Many people look at a wheelchair as something that is inherently disabling. I see it completely differently. To me a wheelchair symbolises freedom, independence and empowerment. I have seen the difference the right chair can make. It maybe only a piece of equipment, but it is the opportunities that this bit of equipment can bring that make it so important.
We were incredibly lucky that Dominic was given a power chair from Whizz Kidz at the age of three. What I wasn’t prepared for was the fact that his view of the world had already been formed, and far from embracing his independence, he was terrified of it and would burst into tears at the thought of going it alone at last. It took six years for Dominic to learn to start enjoying his freedom and whizz around the playground with his friends at lunchtime. But even then, when it came to exploring the world beyond the school gates, the same fear would creep back and he would cry at the thought of not having me in control of his wheelchair, finding safety in the role as a passive observer rather than having to interact with so many unknowns.
I realised that giving Dominic the confidence and skills to be an independent adult would be a far longer journey than I ever could have anticipated, but seeing the joy that he experienced being able to join in with his friends at school meant that I knew that it was worth fighting for, and we were getting there, bit by bit.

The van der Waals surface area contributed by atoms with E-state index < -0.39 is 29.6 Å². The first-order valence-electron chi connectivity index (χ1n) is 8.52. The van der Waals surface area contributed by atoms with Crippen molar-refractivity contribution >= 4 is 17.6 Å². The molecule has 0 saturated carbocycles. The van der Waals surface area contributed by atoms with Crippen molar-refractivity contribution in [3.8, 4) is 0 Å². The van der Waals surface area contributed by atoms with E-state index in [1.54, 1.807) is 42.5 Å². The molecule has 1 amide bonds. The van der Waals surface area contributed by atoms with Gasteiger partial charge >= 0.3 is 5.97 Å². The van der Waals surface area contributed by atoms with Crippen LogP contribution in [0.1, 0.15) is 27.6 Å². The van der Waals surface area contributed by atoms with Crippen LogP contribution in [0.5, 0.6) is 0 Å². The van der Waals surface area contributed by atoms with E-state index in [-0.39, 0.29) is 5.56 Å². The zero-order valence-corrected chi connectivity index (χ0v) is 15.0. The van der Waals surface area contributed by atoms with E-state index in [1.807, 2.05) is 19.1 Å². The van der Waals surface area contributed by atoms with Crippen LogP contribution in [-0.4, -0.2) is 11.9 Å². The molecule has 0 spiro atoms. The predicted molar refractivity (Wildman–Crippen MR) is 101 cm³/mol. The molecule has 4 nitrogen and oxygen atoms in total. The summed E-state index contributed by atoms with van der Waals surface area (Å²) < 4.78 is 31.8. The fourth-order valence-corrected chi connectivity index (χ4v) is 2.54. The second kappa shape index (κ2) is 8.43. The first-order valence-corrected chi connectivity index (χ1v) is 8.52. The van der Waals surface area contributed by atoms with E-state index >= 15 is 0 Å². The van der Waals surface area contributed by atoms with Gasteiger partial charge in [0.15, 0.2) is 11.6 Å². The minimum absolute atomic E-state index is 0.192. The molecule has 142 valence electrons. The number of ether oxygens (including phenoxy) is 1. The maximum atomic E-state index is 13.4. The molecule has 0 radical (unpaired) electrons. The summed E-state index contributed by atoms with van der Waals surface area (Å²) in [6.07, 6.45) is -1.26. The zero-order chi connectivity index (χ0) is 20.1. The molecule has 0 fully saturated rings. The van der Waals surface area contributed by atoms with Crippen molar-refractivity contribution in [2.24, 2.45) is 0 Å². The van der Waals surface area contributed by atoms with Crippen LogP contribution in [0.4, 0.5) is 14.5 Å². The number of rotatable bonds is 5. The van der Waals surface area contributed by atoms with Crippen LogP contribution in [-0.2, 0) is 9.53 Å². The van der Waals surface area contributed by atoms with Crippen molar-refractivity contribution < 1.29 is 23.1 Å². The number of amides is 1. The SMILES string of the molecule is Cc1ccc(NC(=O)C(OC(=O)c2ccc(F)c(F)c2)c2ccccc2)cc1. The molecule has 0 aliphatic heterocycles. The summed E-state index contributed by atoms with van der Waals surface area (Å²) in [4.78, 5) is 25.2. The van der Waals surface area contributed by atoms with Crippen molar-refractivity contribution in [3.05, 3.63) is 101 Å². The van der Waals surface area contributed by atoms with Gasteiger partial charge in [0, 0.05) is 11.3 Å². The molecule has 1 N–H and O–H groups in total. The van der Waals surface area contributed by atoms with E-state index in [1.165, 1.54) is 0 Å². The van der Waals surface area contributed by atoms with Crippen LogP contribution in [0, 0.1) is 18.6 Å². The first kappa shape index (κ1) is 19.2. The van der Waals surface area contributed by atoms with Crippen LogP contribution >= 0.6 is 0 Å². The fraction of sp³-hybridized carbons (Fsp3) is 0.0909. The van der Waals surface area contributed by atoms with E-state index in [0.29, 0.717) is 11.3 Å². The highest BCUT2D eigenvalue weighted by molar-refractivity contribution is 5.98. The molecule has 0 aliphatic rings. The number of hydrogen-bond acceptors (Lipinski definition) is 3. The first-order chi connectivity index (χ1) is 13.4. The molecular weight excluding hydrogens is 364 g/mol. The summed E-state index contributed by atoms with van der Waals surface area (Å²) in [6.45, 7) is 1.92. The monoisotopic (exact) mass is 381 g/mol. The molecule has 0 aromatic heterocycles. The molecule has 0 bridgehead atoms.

But then his power chair broke after 7 faithful years, and all the independence we had worked so hard to establish was taken away. He has now been without a power chair for over six months. That is more than half a year of sitting on the sidelines as his friends enjoy the world around them. What breaks my heart more than anything is that he has stopped asking when he is going to get a new chair, he’s just started to accept that this passive existence is ok. But it isn’t, ok, because Dominic is a funny, happy, friendly little boy who deserves to have the freedom to play with his friends, to explore the world and to bugger off when he finds adults boring or I want to talk to him about homework. Unfortunately his freedom depends on very expensive equipment that I just can’t afford to give him.
The power chair he needs costs £10,428. Wheelchair services won’t provide one as he is capable of moving his lightweight manual chair indoors for short distances, so we are completely reliant on charity help. The wonderful Newlife Foundation for Disabled Children have stepped in and said they will help, but everything we can do to help raise the money needed for the chair the faster we will hit our target and the chair can finally be order for him.
Please help us give Dominic his childhood back. If you can spare any amount, no matter how small, we’d really appreciate your help. Equally, if you know any philanthropists or billionaires looking to change a small child’s life, please direct them to this post. Thank you so much to all the people who have already given their support to us and helped us spread the word, it means so much that so many people care.
There is an update to this post that you can find here